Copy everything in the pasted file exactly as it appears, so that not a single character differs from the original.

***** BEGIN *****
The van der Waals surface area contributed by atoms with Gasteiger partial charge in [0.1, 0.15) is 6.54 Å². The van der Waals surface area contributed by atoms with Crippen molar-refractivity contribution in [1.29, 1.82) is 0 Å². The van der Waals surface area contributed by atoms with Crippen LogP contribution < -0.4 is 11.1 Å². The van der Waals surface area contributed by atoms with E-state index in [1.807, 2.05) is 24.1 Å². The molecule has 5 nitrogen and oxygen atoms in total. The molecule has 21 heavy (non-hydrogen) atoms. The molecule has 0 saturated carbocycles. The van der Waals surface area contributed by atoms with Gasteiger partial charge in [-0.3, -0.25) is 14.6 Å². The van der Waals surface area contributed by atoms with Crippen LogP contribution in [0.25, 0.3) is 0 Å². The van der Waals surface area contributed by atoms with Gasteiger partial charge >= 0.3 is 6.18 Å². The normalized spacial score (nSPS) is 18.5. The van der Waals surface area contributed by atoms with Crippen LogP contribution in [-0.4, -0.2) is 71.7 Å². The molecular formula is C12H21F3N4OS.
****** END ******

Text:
The van der Waals surface area contributed by atoms with Gasteiger partial charge in [0.1, 0.15) is 6.54 Å². The van der Waals surface area contributed by atoms with Crippen molar-refractivity contribution in [1.29, 1.82) is 0 Å². The van der Waals surface area contributed by atoms with Crippen LogP contribution < -0.4 is 11.1 Å². The van der Waals surface area contributed by atoms with E-state index in [1.807, 2.05) is 24.1 Å². The molecule has 5 nitrogen and oxygen atoms in total. The molecule has 21 heavy (non-hydrogen) atoms. The molecule has 0 saturated carbocycles. The van der Waals surface area contributed by atoms with Gasteiger partial charge in [-0.3, -0.25) is 14.6 Å². The van der Waals surface area contributed by atoms with Crippen LogP contribution in [0.25, 0.3) is 0 Å². The van der Waals surface area contributed by atoms with Gasteiger partial charge >= 0.3 is 6.18 Å². The normalized spacial score (nSPS) is 18.5. The van der Waals surface area contributed by atoms with Crippen LogP contribution in [-0.4, -0.2) is 71.7 Å². The molecular formula is C12H21F3N4OS.